Wasting police time
Under s 5(2) of the Criminal Law Act 1967 (CLA 1967), it is an offence to cause a wasteful employment of the police by knowingly making a false report – either orally or in writing – to the police or anyone else that:
- an offence has been committed;
- there is a real threat to the safety of any persons or property; or
- they have relevant information concerning some police enquiry.
Proceedings for this offence can be brought only by (or with the consent of) the Director of Public Prosecutions. It is a summary only offence and proceedings must be started within the six-month summary time limit. This is from the date on which the complaint was made, not from when the falseness of the allegation was suspected or uncovered.
If you are caught wasting police time you could be jailed for up to six months and/or fined. Instead of taking you to court, the police might issue you with a fixed penalty notice under the Criminal Justice and Police Act 2001 (CJPA 2001). This means you will have to pay a £90 fine but you won’t get a criminal conviction (the details will still go on the police computer though).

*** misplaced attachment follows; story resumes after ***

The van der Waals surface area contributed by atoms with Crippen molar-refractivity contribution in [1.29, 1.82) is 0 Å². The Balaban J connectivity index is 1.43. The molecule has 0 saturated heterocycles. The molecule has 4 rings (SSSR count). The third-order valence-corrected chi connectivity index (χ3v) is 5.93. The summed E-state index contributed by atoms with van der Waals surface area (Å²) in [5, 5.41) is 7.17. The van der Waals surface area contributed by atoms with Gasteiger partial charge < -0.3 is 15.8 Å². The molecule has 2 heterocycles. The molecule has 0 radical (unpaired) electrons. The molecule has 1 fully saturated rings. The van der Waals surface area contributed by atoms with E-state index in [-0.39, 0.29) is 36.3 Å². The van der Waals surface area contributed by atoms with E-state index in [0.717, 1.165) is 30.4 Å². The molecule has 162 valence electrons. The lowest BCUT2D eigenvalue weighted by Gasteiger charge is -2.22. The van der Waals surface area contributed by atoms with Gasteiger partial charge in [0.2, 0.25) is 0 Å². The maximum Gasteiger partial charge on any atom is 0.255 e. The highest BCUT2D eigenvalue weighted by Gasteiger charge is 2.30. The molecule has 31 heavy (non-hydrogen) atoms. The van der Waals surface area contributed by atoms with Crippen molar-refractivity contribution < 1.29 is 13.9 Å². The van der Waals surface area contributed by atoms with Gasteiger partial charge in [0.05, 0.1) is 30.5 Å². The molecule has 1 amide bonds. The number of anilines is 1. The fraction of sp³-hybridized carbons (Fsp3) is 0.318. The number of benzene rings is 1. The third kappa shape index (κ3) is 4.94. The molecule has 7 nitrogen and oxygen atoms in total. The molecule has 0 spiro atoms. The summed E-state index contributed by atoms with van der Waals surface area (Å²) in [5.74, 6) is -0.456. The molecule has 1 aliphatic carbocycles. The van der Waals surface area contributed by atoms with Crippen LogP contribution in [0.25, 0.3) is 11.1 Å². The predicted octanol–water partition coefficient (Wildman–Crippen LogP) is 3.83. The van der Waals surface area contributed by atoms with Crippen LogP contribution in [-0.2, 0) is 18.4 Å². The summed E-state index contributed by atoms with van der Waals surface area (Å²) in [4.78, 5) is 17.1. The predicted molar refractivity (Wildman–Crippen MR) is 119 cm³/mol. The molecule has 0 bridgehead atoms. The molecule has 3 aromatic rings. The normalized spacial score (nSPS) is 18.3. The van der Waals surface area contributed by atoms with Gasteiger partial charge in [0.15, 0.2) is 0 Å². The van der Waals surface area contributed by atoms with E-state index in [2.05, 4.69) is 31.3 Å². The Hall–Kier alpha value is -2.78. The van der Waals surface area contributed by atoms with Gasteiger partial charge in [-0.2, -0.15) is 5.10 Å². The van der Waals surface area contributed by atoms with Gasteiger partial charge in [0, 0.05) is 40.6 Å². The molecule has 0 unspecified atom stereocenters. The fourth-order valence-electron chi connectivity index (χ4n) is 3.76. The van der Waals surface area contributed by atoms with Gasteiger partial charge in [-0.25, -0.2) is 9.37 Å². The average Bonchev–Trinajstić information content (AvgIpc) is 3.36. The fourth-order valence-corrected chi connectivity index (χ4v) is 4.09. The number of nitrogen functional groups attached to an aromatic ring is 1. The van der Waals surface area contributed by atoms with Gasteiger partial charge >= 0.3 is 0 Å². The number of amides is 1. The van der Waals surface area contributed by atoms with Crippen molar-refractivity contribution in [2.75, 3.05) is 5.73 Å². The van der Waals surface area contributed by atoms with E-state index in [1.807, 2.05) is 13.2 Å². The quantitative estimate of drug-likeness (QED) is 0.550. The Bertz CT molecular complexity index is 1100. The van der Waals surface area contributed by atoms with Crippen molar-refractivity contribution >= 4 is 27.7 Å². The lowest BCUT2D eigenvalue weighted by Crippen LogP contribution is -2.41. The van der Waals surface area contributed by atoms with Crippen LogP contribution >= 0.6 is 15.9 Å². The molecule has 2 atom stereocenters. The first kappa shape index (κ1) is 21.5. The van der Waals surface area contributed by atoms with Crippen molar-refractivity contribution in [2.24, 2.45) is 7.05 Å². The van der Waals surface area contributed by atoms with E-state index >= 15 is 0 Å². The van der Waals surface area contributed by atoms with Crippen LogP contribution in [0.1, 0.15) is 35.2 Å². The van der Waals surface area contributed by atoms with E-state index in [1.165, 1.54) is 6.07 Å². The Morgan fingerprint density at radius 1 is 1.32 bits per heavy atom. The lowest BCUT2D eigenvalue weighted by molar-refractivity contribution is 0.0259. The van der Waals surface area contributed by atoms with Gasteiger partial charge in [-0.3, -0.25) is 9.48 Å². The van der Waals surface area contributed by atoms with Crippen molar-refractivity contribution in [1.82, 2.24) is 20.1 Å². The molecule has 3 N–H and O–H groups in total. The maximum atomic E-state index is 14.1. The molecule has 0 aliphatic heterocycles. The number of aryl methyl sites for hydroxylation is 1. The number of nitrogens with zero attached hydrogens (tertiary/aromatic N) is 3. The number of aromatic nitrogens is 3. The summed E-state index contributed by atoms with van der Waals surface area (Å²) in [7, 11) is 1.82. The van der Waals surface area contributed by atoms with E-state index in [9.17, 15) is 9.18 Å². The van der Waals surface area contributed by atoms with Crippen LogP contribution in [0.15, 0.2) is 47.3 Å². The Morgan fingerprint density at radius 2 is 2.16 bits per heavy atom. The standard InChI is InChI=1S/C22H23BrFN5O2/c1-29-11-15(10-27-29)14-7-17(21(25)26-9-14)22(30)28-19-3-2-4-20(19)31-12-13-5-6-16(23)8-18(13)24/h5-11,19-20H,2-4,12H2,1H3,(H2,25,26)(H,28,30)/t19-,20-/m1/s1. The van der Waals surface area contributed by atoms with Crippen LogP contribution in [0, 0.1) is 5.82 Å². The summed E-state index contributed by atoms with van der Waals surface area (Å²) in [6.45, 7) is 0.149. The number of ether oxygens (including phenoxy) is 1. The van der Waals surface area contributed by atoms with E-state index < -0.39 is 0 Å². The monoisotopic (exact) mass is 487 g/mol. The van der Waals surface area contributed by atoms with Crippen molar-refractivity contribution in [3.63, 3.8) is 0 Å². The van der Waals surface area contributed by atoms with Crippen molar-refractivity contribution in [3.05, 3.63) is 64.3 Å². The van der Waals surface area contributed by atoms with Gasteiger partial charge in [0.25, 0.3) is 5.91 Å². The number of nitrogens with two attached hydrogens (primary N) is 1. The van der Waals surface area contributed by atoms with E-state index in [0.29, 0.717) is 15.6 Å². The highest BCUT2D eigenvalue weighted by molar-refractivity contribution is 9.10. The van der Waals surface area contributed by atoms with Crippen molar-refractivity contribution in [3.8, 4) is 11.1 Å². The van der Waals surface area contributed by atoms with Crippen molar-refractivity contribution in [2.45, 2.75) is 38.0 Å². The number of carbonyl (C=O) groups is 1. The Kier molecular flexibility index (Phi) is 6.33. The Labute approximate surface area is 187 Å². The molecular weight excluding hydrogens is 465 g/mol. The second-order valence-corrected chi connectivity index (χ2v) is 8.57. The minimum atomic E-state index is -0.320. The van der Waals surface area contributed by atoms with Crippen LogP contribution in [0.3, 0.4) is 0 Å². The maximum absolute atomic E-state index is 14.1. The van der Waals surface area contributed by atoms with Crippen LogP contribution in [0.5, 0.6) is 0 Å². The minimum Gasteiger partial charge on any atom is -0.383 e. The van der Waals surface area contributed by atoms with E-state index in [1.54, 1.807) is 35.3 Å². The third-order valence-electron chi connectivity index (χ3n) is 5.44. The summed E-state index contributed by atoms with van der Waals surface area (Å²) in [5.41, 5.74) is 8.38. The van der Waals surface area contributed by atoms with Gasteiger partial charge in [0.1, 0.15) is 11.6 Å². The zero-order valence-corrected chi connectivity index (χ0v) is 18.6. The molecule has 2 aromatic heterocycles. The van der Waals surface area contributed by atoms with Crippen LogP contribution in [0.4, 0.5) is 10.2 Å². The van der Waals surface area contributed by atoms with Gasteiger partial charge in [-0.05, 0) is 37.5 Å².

Perverting the course of justice
If a false report you made has particularly serious consequences, the police could charge you with perverting the course of justice instead, which carries a maximum penalty of life imprisonment. Police are more likely to charge you with this more serious offence, rather than wasting police time if:
- the false report was motivated by malice; you continued to stick to your false story, even when there were ample opportunities to retract; you falsely accused someone of a crime and they were charged and remanded in custody or tried, convicted and / or sentenced; the person you falsely accused suffered major damage to their reputation; you have a history and/or previous convictions of making false reports.
For more information on:
- False or hoax fire alarms
- Bomb hoaxes